Tarantulas are among the most infamous spiders, in large part due to their size and appearance -- with hairy legs, big jaws, and vibrant colors, tarantulas tend to make a splash every time they appear. But one thing puzzled researchers about tarantulas: why are they so widespread around the globe?
Tarantulas are found on all continents (outside of Antarctica), and they are dispersed in many parts of the world. This is especially surprising since individual tarantulas don't really like to move around much.
"They are quite widespread and are found throughout the subtropical regions of every continent," a research team led by bioinformatician Saoirse Foley from Carnegie Mellon University explains in a new study.
"[Their] behaviors do not portend that tarantulas would be successful dispersers, yet they have spread across the globe and have colonized strikingly different ecological niches."
Females and juveniles rarely if ever go out of their burrows, and males usually venture just to look for mates. So how are they so widespread?
To answer this question, Foley and colleagues followed two different trails: the biogeographic dispersion patterns of tarantulas throughout history, as well as their genetic history (from transcriptome databases). They then modeled how tarantulas could have dispersed over their evolutionary history, building an evolutionary tree of tarantulas and calibrating it with known fossil evidence.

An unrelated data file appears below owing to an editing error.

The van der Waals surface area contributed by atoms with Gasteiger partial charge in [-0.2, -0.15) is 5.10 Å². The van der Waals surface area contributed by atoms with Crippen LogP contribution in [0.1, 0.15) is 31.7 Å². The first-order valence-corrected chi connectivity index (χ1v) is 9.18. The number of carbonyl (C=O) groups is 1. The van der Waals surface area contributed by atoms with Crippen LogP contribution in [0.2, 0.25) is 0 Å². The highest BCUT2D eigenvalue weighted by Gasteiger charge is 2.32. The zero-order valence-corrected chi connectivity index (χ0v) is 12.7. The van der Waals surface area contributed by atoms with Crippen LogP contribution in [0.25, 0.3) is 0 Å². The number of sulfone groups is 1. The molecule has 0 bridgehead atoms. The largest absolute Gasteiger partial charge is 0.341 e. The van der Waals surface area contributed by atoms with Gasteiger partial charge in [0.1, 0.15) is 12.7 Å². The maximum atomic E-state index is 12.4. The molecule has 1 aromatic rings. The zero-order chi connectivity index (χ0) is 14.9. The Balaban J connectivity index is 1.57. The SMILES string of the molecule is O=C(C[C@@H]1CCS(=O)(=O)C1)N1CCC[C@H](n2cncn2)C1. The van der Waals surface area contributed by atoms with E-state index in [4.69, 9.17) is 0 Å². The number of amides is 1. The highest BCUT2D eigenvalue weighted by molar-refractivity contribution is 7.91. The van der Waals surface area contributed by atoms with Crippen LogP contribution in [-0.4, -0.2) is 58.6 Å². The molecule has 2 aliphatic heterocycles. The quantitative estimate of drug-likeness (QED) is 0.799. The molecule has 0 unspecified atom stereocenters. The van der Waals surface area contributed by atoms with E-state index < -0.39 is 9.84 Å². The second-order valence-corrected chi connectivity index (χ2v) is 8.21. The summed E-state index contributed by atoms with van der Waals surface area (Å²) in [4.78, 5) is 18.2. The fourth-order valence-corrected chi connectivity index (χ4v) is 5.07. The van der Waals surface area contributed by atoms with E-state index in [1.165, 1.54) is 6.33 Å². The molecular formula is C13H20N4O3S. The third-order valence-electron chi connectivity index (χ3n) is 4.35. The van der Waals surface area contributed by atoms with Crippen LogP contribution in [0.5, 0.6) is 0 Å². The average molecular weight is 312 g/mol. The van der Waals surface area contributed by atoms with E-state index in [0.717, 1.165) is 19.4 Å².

They found that tarantulas likely emerged some 120 million years ago during the Cretaceous period, when Tyrannosaurs, velociraptors, and others dinosaurs roamed the planet. This lead researchers to an interesting conclusion: geology did a lot of dispersion work for the tarantulas.
"Previous studies estimate that tarantulas emerged between 150 Ma-71 Ma or ~107 Ma, which is compatible with a Gondwanan origin," the researchers explain. "Indeed, some tarantulas (Selenocosmiinae) are suggested to be North Gondwanan taxa."
At the time, many of the world's current continents were huddled together in a supercontinent called Gondwana, which included Antarctica, South America, Africa, Madagascar, and Australasia, as well as the Arabian Peninsula and the Indian subcontinent. However, some tarantulas also seem to be surprisingly proficient dispersers.
Some tarantulas from India stayed local, but others moved and diversified across Asia, diverging while the Indian tectonic plate was still isolated and drifting towards Asia. These two lineages colonized Asia 20 million years apart.
"Our results indicate that both of these Asian lineages diverged while the Indian Plate was still rafting towards Asia… Interestingly, the two lineages also appear to be ecologically divergent," the researchers note.
There are currently around 1,000 tarantula species, ranging in size from smaller than a coin to as big as a dinner plate. Their exhibit remarkable variety, and since their fossil record is so sparse, there is still much we don't know about their evolution and diversification -- which is why studies like this one are so important.
Ultimately, the study suggests that geology gave tarantulas a helping hand in spreading across the globe, but could also lead researchers to reconsider tarantulas' dispersion and adaptability capacity.
“Previously, we did not consider tarantulas to be good dispersers. While continental drift certainly played its part in their history, the two Asian colonization events encourage us to reconsider this narrative. The microhabitat differences between those two lineages also suggest that tarantulas are experts at exploiting ecological niches, while simultaneously displaying signs of niche conservation,” said Foley.
Journal Reference: Saoirse Foley, Henrik Krehenwinkel, Dong-Qiang Cheng, William H. Piel. Phylogenomic analyses reveal a Gondwanan origin and repeated out of India colonizations into Asia by tarantulas (Araneae: Theraphosidae). PeerJ, 2021; 9: e11162 DOI: 10.7717/peerj.11162